What you need to know
The Japanese national and local governments should take concrete steps to prevent car accidents involving senior citizens.
A recent series of fatal accidents involving cars driven by elderly people has led the government to organize an urgent meeting of officials in which Prime Minister Shinzo Abe told his cabinet ministers to tackle the problem. Both the national and local governments should take concrete steps to prevent such accidents, including by properly assessing the driving ability of senior citizens while working out measures to secure alternate means of transport for elderly residents — particularly in rural areas where public transportation services have become meager.
What is tragic and dreadful about these accidents is that people’s everyday tools suddenly turn into lethal instruments. In October, an 83-year-old man slammed his light truck into a group of schoolchildren on a walkway in Yokohama after he lost control of the vehicle, killing a first-grader and injuring four other pupils.
Although evidence indicates the man had been driving in Tokyo and Kanagawa Prefecture since the day before, he told the police he didn’t remember where he had been and had almost no recall of what he was doing before the fatal crash.
The police suspect he suffers from senile dementia. No irregularities were found in a cognitive function test when he last renewed his driver’s license, but that was three years ago.
The Yokohama case was followed by two fatal accidents involving drivers in their 80s earlier this month. In Shimotsuke, Tochigi Prefecture, an 84-year-old man crashed his car into an entrance to a hospital, killing one pedestrian and injuring two others.
Two days later, a car driven by a 83-year-old woman struck and killed two people on a sidewalk in the compounds of a hospital in western Tokyo, with the driver herself suffering serious injuries. The accident occurred on her way home from visiting her husband at the hospital — she said she started driving that car in September to see the husband there. The police suspect the woman — who held a “gold” driver’s license because she had a perfect driving record — mistook the gas pedal for the brake pedal.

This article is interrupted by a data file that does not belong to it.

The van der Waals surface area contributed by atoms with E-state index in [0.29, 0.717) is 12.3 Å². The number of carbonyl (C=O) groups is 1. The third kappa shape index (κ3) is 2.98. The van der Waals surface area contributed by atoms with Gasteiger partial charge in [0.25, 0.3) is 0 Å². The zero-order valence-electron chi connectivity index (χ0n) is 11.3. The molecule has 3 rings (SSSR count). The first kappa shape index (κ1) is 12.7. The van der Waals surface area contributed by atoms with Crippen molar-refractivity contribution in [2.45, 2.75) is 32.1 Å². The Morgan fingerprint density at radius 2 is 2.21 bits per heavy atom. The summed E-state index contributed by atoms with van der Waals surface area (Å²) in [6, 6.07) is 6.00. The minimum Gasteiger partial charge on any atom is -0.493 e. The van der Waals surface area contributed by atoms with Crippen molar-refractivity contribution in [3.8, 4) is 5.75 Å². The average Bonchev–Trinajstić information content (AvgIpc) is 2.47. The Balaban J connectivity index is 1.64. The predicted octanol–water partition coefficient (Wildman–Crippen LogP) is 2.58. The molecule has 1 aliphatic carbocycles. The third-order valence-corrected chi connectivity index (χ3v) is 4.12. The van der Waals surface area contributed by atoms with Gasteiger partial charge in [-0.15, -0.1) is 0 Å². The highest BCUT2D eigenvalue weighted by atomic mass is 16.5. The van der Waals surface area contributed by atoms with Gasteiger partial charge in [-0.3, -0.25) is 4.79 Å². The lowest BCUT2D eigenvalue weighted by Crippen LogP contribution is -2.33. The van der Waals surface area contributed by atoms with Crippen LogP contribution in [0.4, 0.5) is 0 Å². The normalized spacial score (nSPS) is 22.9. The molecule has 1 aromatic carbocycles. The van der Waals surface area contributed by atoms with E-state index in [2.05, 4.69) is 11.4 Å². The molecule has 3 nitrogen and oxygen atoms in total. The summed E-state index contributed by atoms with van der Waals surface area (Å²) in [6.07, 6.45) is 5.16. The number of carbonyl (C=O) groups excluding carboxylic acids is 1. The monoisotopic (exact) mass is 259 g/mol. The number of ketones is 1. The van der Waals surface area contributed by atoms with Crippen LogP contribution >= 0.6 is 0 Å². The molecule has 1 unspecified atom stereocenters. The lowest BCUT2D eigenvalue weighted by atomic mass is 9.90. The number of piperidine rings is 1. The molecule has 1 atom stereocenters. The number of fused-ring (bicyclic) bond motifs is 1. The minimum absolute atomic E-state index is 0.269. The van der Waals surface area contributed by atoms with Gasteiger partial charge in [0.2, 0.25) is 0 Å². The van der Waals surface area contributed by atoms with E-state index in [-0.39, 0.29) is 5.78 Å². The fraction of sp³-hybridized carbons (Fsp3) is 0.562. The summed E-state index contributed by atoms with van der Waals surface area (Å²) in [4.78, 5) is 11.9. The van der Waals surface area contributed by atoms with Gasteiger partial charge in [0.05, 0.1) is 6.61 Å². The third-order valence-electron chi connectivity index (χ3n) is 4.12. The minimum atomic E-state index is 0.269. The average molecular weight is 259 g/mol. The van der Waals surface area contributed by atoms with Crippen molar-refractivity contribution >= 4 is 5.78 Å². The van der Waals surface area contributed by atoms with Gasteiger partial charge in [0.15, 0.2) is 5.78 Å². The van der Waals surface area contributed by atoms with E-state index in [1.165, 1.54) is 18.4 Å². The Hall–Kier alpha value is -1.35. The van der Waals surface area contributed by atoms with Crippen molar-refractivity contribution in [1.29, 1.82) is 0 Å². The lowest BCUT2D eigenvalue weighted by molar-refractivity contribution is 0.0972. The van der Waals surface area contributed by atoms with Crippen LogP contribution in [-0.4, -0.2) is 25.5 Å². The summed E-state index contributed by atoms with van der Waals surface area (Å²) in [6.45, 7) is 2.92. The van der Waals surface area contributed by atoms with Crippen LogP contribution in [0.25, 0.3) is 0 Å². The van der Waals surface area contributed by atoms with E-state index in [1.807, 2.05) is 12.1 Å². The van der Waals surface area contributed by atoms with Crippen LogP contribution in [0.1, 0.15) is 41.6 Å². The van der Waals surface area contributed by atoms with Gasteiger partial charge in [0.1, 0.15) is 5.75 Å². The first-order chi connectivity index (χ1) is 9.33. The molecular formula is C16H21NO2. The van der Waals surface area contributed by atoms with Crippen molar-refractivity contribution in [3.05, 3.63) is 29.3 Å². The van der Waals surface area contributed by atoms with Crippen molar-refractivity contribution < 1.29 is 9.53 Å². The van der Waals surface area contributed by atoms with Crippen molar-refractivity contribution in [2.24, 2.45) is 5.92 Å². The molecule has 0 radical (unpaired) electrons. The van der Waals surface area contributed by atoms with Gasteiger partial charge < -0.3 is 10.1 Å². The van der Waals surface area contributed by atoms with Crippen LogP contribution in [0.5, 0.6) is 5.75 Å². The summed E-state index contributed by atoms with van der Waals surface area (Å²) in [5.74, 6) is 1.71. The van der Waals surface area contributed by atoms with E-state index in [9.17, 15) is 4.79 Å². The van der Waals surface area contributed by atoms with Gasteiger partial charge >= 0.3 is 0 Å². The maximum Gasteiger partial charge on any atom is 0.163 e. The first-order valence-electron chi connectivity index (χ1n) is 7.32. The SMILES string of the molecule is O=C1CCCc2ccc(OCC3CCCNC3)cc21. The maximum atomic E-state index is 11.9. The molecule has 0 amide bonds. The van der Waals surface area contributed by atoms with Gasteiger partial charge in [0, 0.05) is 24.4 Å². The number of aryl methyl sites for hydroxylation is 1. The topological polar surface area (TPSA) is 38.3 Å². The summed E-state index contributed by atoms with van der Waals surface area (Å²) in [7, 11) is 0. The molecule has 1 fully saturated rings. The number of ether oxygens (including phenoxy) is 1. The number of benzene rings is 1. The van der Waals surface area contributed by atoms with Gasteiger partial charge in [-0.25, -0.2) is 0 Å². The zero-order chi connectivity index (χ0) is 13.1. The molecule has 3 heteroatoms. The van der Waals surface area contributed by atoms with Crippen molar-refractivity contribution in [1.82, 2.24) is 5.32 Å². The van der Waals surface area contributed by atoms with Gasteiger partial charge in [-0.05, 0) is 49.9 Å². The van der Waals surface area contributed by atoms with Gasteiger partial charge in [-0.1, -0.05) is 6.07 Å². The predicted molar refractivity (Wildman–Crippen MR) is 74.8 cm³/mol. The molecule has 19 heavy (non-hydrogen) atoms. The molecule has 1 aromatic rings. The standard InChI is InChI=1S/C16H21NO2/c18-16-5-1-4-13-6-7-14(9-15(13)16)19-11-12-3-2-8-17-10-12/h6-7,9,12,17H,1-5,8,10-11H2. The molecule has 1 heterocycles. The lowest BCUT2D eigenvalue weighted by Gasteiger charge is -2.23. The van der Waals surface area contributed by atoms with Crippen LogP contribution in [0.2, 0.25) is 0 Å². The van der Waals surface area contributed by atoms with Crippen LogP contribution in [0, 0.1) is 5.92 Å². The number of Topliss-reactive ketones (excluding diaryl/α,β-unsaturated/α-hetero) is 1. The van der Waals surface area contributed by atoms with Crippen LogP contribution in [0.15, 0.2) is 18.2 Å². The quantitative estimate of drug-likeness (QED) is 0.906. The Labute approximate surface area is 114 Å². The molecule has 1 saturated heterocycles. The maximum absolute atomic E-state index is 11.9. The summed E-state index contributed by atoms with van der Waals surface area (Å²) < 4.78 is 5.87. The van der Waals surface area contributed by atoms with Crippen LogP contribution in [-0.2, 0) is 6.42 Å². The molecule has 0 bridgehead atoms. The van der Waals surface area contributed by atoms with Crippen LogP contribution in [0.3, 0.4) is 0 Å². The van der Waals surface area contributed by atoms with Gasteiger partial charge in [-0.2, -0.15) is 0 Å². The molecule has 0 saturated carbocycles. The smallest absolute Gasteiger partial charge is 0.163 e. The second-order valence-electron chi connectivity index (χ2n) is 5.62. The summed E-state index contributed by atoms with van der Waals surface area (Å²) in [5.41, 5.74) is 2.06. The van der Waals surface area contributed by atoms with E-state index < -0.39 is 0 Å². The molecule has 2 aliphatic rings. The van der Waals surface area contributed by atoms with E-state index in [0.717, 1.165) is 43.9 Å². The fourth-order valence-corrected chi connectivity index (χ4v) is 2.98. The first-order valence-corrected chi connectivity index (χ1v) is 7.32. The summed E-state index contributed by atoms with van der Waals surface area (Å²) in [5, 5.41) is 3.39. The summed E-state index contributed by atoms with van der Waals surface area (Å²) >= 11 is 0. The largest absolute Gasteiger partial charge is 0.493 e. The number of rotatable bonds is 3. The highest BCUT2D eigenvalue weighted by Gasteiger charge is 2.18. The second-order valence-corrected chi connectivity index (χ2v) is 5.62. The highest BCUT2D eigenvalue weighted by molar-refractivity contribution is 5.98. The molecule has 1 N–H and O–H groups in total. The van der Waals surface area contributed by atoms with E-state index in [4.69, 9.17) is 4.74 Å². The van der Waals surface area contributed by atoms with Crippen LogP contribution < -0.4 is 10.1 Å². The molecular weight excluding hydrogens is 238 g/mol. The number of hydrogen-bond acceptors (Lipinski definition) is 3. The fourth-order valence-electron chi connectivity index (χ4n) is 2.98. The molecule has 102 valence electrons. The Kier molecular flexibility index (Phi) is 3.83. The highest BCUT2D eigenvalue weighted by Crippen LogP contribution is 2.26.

According to the National Police Agency (NPA), 4.36 fatal traffic accidents occurred per 100,000 drivers last year. The figure goes up with the age of drivers — 6.99 for those aged 75 to 79; 11.53 for those from 80 to 84 and 18.17 among drivers 85 and older. As of the end of 2015, some 4.78 million licensed drivers were 75 and older — an increase of 300,000, or 6.8 percent, from a year earlier. The number of elderly drivers is expected to rise as the graying of the nation’s population progresses.
Other NPA statistics are also revealing. In 26 percent of the some 3,600 fatal traffic accidents in 2014, drivers 65 and above committed gross negligence — an increase of nearly 10 points over the past decade. According to the transport ministry, 69 percent of the 739 drivers who drove their vehicles the wrong way on expressways from 2011 to 2014 were 65 and older — with 9 percent of them suspected of suffering from senile dementia.
Beginning in March, an amendment to the Road Traffic Law will require a stricter cognitive function test for drivers 75 and older when they renew their licenses every three years. If the drivers show signs of deficiency in memory and judgment, they must see a doctor, and if they are diagnosed with dementia, their licenses will be either revoked or suspended. If elderly drivers violate traffic rules, they will be required to take an extra cognitive function test.
The NPA has for years been calling on elderly drivers who have lost confidence in their driving skills to voluntarily return their licenses. Last year, 123,913 drivers aged 75 and older did so, accounting for about 43 percent of the senior citizens who took this step.
The government should consider whether the steps taken are enough to prevent accidents involving senior drivers. It should also think about increasing the frequency of cognitive functions testing to detect early signs of dementia. Another important step is taking into account other factors linked to advanced age that affect people’s ability to drive — such as declining eyesight and slower response times. The introduction of additional tests to gauge elderly drivers’ physical abilities should also to be considered.
Such steps should go hand in hand with measures to secure convenient daily transportation options for senior citizens who have to give up driving. These should include the distribution of discount coupons for buses and taxis, and the introduction of more low-cost public transport. Such measures will be strongly needed in rural depopulated areas where public transportation services such as buses are being cut back. Communities must strive to ensure that the transportation needs of local elderly residents who no longer drive can be met.
The News Lens has been authorized to republish this editorial. The original can be found here.
Editor: Olivia Yang